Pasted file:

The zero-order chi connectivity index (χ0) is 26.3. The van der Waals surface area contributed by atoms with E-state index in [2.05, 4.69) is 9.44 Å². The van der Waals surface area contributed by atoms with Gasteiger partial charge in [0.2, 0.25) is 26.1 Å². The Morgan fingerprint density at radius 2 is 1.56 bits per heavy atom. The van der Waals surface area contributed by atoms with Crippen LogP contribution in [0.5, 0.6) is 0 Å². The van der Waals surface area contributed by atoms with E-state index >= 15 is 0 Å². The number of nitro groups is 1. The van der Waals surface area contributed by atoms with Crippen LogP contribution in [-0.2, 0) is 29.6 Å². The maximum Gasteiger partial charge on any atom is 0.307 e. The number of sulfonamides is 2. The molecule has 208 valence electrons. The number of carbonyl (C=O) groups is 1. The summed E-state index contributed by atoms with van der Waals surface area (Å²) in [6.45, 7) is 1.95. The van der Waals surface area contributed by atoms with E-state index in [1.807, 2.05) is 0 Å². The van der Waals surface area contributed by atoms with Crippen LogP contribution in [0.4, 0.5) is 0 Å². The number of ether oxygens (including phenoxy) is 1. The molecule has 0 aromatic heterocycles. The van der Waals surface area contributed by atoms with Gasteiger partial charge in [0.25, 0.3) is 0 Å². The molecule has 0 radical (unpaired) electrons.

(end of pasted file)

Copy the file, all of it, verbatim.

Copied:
The zero-order chi connectivity index (χ0) is 26.3. The van der Waals surface area contributed by atoms with E-state index in [2.05, 4.69) is 9.44 Å². The van der Waals surface area contributed by atoms with Gasteiger partial charge in [0.2, 0.25) is 26.1 Å². The Morgan fingerprint density at radius 2 is 1.56 bits per heavy atom. The van der Waals surface area contributed by atoms with Crippen LogP contribution in [0.5, 0.6) is 0 Å². The van der Waals surface area contributed by atoms with E-state index >= 15 is 0 Å². The number of nitro groups is 1. The van der Waals surface area contributed by atoms with Crippen LogP contribution in [-0.2, 0) is 29.6 Å². The maximum Gasteiger partial charge on any atom is 0.307 e. The number of sulfonamides is 2. The molecule has 208 valence electrons. The number of carbonyl (C=O) groups is 1. The summed E-state index contributed by atoms with van der Waals surface area (Å²) in [6.45, 7) is 1.95. The van der Waals surface area contributed by atoms with E-state index in [1.807, 2.05) is 0 Å². The van der Waals surface area contributed by atoms with Crippen LogP contribution in [0.4, 0.5) is 0 Å². The number of ether oxygens (including phenoxy) is 1. The molecule has 0 aromatic heterocycles. The van der Waals surface area contributed by atoms with Gasteiger partial charge in [0.25, 0.3) is 0 Å². The molecule has 0 radical (unpaired) electrons.